Name:
Location: York County, Virginia

I am retired from the York/Poquoson Sheriff's Office after 24 1/2 years. I am currently employed at Weymouth Funeral Home in Newport News VA and Riverside Hospital also in Newport News. I am president and co-founder of the York County Historical Society. I am also on the York County Historical Museum Board, associate member of the York County Historical Committee, Poquoson Historical Society, Nicolas Maritau Decsendants Association, Sons of Confederate Veterans, Sons of the American Revolution,West Virginia Genealogical Society and the U.S.S. Yosemite AD-19 Veterans Association. I am also a thirty year Parrothead. I am a 12th generation York County native even though I was born in Cocoa Beach FL.

Thursday, November 17, 2005

The Story of Carroll Rollins
by
Frank Green

While going through microfilmed copies of old newspapers, I found a very interesting story about a Poquoson native named Carroll Rollins.
It seemed that he was the only one who did not answer when his draft number came up. His parents Floyd and Margaret Rollins explained that he was a merchant seaman and his ship had sunk by German U-boat and was not in even in the country at the time.
For some reason the name Carroll Rollins seemed familiar to me. I found the name in the book on the Smith family by the late Robert E. White. I also found that his grandnephew, Lane Forrest, worked with me at the sheriff’s office. Lane told me that Carroll’s sister (Lane’s grandmother) Margaret Carmines was still living and gave me her phone number. I contacted her and she gave me the story of her brother.
Carroll Jennings Rollins was born in Poquoson on June 14,1915. He married while still a teenager but it did not work out. Shortly afterwards joined the Merchant Marine. This was in the mid-1930s. It was a job that he loved and planned on making it a career.
After World War II began, the life of a merchant seaman was to become a perilous one. German U-boats and surface raiders were sinking freighters and tankers with alarming regularity.
Carroll “Buddy” Rollins was to right in the middle of it. By early 1942, he had already had two ship torpedoed from under him. It was during this time that the ships he was on were involved in transporting goods from England to Russia. They would land in the Russian port on Murmansk and the journey was called the Murmansk run. These runs were often considered nearly suicidal due to submarines and land based aircraft. They were constantly in danger of being torpedoed or bombed.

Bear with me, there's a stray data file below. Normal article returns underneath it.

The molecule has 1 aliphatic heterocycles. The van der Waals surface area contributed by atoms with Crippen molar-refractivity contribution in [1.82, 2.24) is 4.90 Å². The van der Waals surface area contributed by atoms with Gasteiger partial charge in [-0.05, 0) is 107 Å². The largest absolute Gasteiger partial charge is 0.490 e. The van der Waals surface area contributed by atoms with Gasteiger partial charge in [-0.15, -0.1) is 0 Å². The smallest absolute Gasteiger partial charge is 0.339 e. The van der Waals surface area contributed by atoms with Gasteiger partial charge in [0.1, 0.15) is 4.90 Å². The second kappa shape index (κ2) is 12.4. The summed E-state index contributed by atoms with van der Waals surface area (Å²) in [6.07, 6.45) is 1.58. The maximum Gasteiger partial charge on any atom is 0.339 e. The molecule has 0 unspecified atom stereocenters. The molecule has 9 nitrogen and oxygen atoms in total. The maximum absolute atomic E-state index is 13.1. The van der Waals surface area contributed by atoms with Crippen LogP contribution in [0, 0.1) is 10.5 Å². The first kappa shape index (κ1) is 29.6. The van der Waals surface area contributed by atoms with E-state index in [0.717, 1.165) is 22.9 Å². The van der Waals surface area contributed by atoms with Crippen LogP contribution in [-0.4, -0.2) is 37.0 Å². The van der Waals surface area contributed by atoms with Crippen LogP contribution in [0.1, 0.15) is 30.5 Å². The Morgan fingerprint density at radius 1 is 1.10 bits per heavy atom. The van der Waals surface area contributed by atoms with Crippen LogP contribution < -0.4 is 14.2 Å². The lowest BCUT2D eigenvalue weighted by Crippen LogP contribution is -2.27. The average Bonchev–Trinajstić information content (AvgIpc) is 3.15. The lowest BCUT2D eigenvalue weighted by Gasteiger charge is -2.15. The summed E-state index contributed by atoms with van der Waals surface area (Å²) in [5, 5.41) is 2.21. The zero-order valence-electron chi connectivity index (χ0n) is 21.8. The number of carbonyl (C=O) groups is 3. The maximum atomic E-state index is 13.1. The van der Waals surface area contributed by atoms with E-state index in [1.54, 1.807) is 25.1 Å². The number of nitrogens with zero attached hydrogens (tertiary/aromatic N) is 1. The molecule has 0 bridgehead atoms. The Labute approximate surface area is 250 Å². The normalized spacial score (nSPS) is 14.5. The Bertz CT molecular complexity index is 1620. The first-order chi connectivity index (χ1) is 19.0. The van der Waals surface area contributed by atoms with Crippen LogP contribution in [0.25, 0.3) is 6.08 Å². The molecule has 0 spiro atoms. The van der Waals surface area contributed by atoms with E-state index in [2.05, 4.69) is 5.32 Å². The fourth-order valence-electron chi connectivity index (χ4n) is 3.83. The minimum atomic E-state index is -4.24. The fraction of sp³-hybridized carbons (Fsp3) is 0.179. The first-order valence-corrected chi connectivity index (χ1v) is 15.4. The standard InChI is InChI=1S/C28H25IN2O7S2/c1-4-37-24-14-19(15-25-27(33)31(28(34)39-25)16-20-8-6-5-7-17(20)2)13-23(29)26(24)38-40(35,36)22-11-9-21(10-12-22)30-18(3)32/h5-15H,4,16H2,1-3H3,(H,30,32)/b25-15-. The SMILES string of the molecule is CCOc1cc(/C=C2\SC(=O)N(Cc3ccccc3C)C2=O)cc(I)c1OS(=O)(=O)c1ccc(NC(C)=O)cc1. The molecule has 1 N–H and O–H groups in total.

Carroll Rollins was in Russia after one of his ships was sunk when his draft number came up. Because he was there, he could not answer when his draft number was called. This was carried in the local newspapers, much to the anger and embarrassment of his parents. The draft board’s thinking was that being his ship was sunk and he was no longer attached to a vessel, then he was eligible for the draft. Mr. and Mrs. Rollins wrote a letter to the Daily Press. They state that when his draft number came up, he was on a raft with five other shipmates after his ship “had been blown to bits and 48 other crew members were killed or drowned.” It was also pointed out that he had been on ships that had been torpedoed before the United States even entered the war and was serving his country.
Mrs. Carmines told me that the draft board dropped the charges against her brother and apologized to the family.
All total Carroll Rollins was on seven ships that were sank in World War II. He stayed in the Merchant Marines for the rest of his life and died in New Orleans on January 22,1968.

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